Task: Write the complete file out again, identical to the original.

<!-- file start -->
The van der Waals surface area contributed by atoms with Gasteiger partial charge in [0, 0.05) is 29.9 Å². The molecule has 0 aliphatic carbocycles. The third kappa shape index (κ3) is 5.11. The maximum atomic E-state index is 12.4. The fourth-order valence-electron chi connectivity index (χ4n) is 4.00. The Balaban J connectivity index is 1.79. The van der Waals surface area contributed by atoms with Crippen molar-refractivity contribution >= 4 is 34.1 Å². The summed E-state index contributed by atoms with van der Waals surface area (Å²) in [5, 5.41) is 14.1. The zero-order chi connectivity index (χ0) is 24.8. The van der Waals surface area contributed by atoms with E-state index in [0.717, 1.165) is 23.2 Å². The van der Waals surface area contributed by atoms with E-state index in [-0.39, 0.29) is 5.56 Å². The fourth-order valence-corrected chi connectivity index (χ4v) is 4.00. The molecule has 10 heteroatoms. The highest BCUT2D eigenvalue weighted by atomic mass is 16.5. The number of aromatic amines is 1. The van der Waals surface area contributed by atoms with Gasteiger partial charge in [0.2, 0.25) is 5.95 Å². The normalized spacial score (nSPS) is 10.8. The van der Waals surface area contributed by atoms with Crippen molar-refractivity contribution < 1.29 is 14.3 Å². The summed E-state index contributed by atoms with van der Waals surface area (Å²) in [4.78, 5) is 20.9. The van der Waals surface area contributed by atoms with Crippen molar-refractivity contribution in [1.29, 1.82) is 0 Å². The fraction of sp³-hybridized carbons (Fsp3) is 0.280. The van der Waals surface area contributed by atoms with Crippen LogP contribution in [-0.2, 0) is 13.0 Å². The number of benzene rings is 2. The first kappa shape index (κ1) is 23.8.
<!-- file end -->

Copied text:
The van der Waals surface area contributed by atoms with Gasteiger partial charge in [0, 0.05) is 29.9 Å². The molecule has 0 aliphatic carbocycles. The third kappa shape index (κ3) is 5.11. The maximum atomic E-state index is 12.4. The fourth-order valence-electron chi connectivity index (χ4n) is 4.00. The Balaban J connectivity index is 1.79. The van der Waals surface area contributed by atoms with Crippen molar-refractivity contribution >= 4 is 34.1 Å². The summed E-state index contributed by atoms with van der Waals surface area (Å²) in [5, 5.41) is 14.1. The zero-order chi connectivity index (χ0) is 24.8. The van der Waals surface area contributed by atoms with E-state index in [0.717, 1.165) is 23.2 Å². The van der Waals surface area contributed by atoms with E-state index in [-0.39, 0.29) is 5.56 Å². The fourth-order valence-corrected chi connectivity index (χ4v) is 4.00. The molecule has 10 heteroatoms. The highest BCUT2D eigenvalue weighted by atomic mass is 16.5. The number of aromatic amines is 1. The van der Waals surface area contributed by atoms with Gasteiger partial charge in [0.2, 0.25) is 5.95 Å². The normalized spacial score (nSPS) is 10.8. The van der Waals surface area contributed by atoms with Crippen molar-refractivity contribution < 1.29 is 14.3 Å². The summed E-state index contributed by atoms with van der Waals surface area (Å²) in [4.78, 5) is 20.9. The van der Waals surface area contributed by atoms with Crippen molar-refractivity contribution in [1.29, 1.82) is 0 Å². The fraction of sp³-hybridized carbons (Fsp3) is 0.280. The van der Waals surface area contributed by atoms with Crippen LogP contribution in [-0.2, 0) is 13.0 Å². The number of benzene rings is 2. The first kappa shape index (κ1) is 23.8.